Do you hear that sounds? It's the death of manufacturing and industry where I live.

  • by Joce640k ( 829181 ) on Sunday December 08, 2013 @05:55AM (#45631553) Homepage

    I'm as green as anyone, but lordy that was some one-sided summary Hugh. Can I at least ask for some other numbers, such as the number of bird kills resulting from pollutants dumped out by the big coal fired plants in Ohio?

    I'd be fine with the number of deaths as a percentage.

    Wikipedia says (with citations) that there's 100,000 Golden Eagles in north America [wikipedia.org] and that large raptorial birds suffer a 5% mortality rate per year [wikipedia.org].

    By my reckoning that's 5,000 dead birds per year, 75,000 since 1997.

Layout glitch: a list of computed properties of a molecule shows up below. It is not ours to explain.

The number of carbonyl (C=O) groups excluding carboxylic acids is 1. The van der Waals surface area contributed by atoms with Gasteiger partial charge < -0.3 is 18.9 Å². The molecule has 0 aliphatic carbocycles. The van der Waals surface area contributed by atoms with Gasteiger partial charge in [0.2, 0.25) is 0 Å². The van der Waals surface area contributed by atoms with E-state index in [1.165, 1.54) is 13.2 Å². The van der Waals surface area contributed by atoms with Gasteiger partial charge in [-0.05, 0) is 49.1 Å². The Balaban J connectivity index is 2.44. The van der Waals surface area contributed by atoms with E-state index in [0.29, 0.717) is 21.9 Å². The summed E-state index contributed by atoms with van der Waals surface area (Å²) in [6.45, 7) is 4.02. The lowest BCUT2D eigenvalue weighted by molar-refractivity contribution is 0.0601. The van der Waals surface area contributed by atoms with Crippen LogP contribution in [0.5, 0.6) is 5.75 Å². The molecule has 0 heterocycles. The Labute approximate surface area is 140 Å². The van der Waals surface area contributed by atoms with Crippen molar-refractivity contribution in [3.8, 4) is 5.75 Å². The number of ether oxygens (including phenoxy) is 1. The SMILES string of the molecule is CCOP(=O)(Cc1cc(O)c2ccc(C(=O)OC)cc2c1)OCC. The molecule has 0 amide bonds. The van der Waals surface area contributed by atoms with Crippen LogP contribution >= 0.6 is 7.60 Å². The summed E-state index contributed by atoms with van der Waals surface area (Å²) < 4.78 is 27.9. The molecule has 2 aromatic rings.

85 of those were due to wind turbines? That's statistical noise.

    (Just like all other reports of bird deaths due to wind turbines...)

  • by Anonymous Coward on Sunday December 08, 2013 @06:50AM (#45631677)

    This law, originally passed in 1940, provides for the protection of the bald eagle and the golden eagle by prohibiting the take, possession, sale, purchase, barter, offer to sell, purchase or barter, transport, export or import, of any bald or golden eagle, alive or dead, including any part, nest, or egg, unless allowed by permit Bald Eagle sitting in tree (16 U.S.C. 668(a); 50 CFR 22). "Take" includes pursue, shoot, shoot at, poison, wound, kill, capture, trap, collect, molest or disturb (16 U.S.C. 668c; 50 CFR 22.3). The 1972 amendments increased civil penalties for violating provisions of the Act to a maximum fine of $5,000 or one year imprisonment with $10,000 or not more than two years in prison for a second conviction. Felony convictions carry a maximum fine of $250,000 or two years of imprisonment. The fine doubles for an organization. Rewards are provided for information leading to arrest and conviction for violation of the Act.